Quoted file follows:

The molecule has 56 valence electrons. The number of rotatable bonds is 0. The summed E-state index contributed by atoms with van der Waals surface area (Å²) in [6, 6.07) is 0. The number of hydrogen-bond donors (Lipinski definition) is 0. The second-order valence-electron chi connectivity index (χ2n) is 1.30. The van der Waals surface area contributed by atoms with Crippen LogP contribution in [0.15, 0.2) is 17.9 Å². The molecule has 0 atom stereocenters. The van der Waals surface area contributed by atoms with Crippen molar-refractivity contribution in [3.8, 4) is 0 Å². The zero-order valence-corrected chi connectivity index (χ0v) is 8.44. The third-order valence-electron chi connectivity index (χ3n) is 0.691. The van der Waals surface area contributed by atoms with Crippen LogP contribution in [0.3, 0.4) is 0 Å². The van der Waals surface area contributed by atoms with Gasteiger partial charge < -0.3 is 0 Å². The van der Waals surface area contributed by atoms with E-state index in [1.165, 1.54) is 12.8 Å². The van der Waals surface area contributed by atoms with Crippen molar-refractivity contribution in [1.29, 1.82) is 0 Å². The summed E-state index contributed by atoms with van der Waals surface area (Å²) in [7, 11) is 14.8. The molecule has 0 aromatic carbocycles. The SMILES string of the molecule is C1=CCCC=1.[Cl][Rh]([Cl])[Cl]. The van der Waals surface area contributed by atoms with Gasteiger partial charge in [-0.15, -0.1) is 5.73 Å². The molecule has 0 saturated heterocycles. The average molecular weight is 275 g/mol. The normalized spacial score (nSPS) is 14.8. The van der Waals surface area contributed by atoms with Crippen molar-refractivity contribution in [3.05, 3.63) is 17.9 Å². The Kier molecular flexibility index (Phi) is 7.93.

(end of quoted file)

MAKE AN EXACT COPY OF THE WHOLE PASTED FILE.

The molecule has 56 valence electrons. The number of rotatable bonds is 0. The summed E-state index contributed by atoms with van der Waals surface area (Å²) in [6, 6.07) is 0. The number of hydrogen-bond donors (Lipinski definition) is 0. The second-order valence-electron chi connectivity index (χ2n) is 1.30. The van der Waals surface area contributed by atoms with Crippen LogP contribution in [0.15, 0.2) is 17.9 Å². The molecule has 0 atom stereocenters. The van der Waals surface area contributed by atoms with Crippen molar-refractivity contribution in [3.8, 4) is 0 Å². The zero-order valence-corrected chi connectivity index (χ0v) is 8.44. The third-order valence-electron chi connectivity index (χ3n) is 0.691. The van der Waals surface area contributed by atoms with Crippen LogP contribution in [0.3, 0.4) is 0 Å². The van der Waals surface area contributed by atoms with Gasteiger partial charge < -0.3 is 0 Å². The van der Waals surface area contributed by atoms with E-state index in [1.165, 1.54) is 12.8 Å². The van der Waals surface area contributed by atoms with Crippen molar-refractivity contribution in [1.29, 1.82) is 0 Å². The summed E-state index contributed by atoms with van der Waals surface area (Å²) in [7, 11) is 14.8. The molecule has 0 aromatic carbocycles. The SMILES string of the molecule is C1=CCCC=1.[Cl][Rh]([Cl])[Cl]. The van der Waals surface area contributed by atoms with Gasteiger partial charge in [-0.15, -0.1) is 5.73 Å². The molecule has 0 saturated heterocycles. The average molecular weight is 275 g/mol. The normalized spacial score (nSPS) is 14.8. The van der Waals surface area contributed by atoms with Crippen molar-refractivity contribution in [3.05, 3.63) is 17.9 Å². The Kier molecular flexibility index (Phi) is 7.93.